Of Algorithms and Audiences
After attending two very different conferences over the course of a week to talk about the same digital research project, I found myself in the old awkward position of “desperately seeking the audience”—of computational tools and digital methods for media studies research.
At the end of October, I traveled to the 2014 IEEE (Institute of Electrical and Electronics Engineers) International Conference on Big Data in Washington, DC (slides and paper available here). The second conference, Film and History, was a bit closer to home, both literally—the conference hotel was five miles from my house—and in terms of the disciplinary concerns of researchers. At both, I was presenting material based on research developed from work on Project Arclight, the winner of National Endowment for the Humanities’s Digging into Data Round Three grant funded by the Institute of Museum and Library Services and Social Sciences and Humanities Research Council. Much of our current work with Arclight focuses on the creation of an online application that will enable researchers to track terms and trends throughout a corpus of 2 million pages of digitized film and broadcasting trade journals, magazines, and books. Yet we hope that the project will serve as a broader catalyst for building connections between media studies and digital humanities efforts.
At the first conference, between sessions and over meals, I spoke with several researchers struggling with issues of tool adoption. After a full day of presentations describing innovative and powerful new tools built from the collaborations of dozens of scholars across disciplines, the question remained: how to generate excitement about these projects that could incite scholars and students to use them? And, for those presenters coming from a computer sciences background, is this really what discipline-area scholars want from digital tools?
Film and History was instructive. At a special event workshop on historical methods shared with the Wisconsin Center for Film and Theater Research, my fellow Arclight team members and I presented a brief introduction to digital analytics. It became clear that—at least for those in the room—the barriers to adoption weren’t a lack of interest, but a lack of familiarity with some of the major precepts and possibilities of digital work. For those suspicious of humanities inquiry bound to binaristic or quantitative frames, we were able to describe the many ongoing conversations in digital humanities regarding measures of uncertainty, the inevitability and impact of human intervention in computational processes, and the consequences of adapting tools designed for other scientific and business purposes for humanities work. For those unfamiliar with the field’s current key methods, such as topic modeling, we used software demonstrations to showcase their capabilities and limitations. As a follow-up to attendee questions, Eric Hoyt created a tutorial on topic modeling for media history using the Media History Digital Library corpus, which he posted on the Arclight website. The workshop also enabled us to hear what scholars hoped digital tools might accomplish and guided our attention to capabilities we might incorporate in our own tool development work. While the workshop model seems to function well on a small scale, allowing us to respond to the individual concerns of those already somewhat interested in computational methods, how we might broaden the appeal of such workshops remains to be seen.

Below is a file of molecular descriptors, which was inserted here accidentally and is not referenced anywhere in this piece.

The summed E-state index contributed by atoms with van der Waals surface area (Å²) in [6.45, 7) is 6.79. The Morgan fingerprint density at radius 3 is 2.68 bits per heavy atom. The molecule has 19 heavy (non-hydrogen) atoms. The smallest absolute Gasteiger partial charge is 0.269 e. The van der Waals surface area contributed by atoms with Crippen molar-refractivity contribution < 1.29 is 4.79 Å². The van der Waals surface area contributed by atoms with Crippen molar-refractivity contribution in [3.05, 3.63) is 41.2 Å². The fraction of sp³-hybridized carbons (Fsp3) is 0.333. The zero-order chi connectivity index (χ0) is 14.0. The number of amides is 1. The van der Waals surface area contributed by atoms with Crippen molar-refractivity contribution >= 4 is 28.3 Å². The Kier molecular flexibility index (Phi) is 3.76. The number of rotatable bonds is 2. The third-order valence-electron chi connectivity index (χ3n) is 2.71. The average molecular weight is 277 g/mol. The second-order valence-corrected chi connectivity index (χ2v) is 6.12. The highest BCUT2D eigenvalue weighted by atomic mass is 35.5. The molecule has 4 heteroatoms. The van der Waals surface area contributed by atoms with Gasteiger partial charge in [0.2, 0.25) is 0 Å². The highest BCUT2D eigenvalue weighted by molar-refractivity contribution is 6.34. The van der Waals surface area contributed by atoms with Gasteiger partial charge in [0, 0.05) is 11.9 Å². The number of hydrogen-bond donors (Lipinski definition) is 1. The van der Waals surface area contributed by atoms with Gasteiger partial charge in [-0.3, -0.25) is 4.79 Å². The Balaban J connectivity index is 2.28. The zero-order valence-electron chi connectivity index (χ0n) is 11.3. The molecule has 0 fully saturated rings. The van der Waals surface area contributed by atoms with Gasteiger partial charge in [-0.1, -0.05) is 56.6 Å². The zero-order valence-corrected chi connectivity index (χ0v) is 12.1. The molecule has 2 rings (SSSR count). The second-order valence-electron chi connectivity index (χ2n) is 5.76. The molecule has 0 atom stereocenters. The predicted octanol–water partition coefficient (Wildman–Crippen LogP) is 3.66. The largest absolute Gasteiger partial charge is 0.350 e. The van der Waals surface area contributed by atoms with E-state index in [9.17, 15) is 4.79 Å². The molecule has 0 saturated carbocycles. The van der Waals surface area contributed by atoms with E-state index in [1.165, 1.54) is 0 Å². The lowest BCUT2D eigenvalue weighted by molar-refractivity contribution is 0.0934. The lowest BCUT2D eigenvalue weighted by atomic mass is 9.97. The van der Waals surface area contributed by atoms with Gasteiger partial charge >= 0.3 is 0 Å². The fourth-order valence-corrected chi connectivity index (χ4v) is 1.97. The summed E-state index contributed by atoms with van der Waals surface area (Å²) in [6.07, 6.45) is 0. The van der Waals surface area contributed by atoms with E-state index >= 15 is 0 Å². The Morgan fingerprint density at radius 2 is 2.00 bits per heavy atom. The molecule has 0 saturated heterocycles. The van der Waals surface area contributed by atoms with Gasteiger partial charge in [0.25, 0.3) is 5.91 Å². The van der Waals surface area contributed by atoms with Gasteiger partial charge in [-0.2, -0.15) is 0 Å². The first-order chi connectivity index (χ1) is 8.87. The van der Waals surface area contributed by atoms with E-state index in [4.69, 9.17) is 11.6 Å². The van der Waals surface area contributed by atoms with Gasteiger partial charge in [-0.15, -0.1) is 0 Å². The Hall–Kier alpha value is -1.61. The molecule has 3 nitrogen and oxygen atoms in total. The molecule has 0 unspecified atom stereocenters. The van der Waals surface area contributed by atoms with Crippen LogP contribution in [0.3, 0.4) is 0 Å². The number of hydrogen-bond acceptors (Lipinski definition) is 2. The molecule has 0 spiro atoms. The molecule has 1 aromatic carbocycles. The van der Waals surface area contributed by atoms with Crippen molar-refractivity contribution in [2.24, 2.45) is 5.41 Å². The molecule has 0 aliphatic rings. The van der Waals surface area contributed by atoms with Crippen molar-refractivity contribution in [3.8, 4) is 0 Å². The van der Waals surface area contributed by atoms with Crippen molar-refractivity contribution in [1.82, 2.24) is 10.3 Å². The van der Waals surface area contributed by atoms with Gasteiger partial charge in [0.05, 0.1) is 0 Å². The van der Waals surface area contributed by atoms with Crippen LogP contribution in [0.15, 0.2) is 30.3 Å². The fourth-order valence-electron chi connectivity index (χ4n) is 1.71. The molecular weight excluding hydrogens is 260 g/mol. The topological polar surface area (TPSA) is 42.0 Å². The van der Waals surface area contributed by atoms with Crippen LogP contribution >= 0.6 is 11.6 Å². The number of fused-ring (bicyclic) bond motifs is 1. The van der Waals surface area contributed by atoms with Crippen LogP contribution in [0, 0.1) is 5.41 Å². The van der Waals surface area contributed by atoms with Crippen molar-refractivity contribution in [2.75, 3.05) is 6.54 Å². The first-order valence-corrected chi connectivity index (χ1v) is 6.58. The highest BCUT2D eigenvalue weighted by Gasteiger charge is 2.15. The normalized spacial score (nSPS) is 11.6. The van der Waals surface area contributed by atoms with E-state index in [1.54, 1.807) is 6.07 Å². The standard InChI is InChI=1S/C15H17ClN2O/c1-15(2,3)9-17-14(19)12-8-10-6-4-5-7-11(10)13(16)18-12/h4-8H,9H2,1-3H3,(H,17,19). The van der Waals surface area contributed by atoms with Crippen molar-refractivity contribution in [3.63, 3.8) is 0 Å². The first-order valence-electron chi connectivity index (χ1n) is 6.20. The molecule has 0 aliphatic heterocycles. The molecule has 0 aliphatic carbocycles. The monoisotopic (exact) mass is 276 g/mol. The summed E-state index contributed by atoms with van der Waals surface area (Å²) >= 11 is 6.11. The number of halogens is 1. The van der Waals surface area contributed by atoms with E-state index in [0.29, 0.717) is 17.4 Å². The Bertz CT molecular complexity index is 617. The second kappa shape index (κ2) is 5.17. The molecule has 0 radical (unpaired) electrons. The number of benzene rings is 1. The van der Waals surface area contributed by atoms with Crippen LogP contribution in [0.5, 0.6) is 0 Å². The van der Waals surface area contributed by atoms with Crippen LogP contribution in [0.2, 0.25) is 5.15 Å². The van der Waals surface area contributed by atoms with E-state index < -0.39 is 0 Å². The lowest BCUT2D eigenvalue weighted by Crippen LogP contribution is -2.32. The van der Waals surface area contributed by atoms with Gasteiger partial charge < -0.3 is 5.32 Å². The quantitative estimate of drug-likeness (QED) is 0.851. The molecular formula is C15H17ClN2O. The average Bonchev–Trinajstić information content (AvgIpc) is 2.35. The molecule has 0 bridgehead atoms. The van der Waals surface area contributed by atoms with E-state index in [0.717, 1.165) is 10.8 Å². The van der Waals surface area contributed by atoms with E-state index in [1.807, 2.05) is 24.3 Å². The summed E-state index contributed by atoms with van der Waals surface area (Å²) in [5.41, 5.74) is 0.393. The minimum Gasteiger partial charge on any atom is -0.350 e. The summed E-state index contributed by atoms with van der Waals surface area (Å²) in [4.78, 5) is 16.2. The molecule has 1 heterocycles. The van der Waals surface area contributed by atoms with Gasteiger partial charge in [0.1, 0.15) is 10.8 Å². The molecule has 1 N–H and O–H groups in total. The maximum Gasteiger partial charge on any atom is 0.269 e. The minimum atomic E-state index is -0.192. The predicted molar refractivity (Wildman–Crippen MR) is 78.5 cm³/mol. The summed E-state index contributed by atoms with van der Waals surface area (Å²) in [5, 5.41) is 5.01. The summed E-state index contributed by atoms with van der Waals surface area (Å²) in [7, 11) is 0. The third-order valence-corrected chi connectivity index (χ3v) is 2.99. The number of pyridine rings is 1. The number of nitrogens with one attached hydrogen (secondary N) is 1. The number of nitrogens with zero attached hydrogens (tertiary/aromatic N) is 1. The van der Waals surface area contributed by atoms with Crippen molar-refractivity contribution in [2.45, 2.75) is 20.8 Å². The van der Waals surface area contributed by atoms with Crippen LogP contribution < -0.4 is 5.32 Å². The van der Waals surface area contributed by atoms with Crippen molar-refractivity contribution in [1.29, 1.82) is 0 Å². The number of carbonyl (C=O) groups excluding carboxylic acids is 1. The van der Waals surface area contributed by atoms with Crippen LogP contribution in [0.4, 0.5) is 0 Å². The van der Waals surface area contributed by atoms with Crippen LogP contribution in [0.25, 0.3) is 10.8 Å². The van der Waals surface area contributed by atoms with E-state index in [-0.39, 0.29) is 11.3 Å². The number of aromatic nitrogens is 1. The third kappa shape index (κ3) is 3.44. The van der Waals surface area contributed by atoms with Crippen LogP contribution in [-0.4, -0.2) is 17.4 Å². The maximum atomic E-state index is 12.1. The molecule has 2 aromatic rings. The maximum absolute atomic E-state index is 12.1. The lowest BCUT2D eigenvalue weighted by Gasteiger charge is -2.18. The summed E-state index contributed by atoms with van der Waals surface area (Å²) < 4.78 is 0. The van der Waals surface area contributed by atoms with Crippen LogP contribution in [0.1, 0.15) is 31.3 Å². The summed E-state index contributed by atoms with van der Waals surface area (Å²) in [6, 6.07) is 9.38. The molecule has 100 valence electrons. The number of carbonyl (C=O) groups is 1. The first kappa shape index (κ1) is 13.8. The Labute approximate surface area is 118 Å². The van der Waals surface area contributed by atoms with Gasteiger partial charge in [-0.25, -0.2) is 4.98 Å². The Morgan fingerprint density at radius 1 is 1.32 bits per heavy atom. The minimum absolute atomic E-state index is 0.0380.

There are a number of reasons why this expansion is urgent, a few of which I’ll mention here. First, and most importantly, conversations in digital humanities have been invaluable for demonstrating the extent to which all of our work—whether we consider ourselves to be using computational methods or not—is constituted by digital technologies. Representations recently published an excellent forum on full text search—what we might consider a rather banal, quotidian tool—and the consequences of not understanding the politics of search algorithms. (Ted Underwood’s “Theorizing Research Practices we Forgot to Theorize Twenty Years Ago” is particularly insightful in its discussion of how digital technologies are structural to academic research and have been for some time.) Second, as media scholars begin to use computational methods to serve their existing research agendas, the peer review process will be in need of people who can critically assess the quality and contributions of technological methods. Third, computational analytics, digital collaboration strategies, and the online distribution of scholarly work could provide useful additions to graduate methods courses, enabling future scholars to put these methods in conversation with existing scholarly practices in new and useful ways.
For our part, we’re hoping that the Arclight website will become a useful resource for those interested in the pairing of digital methods and media studies, but we’d also like to find other avenues to make our work appealing and accessible. While this might take the form of more conference workshops, Skype seminars, and classroom visits, we’d be interested in hearing any suggestions or questions you might have in the comments below.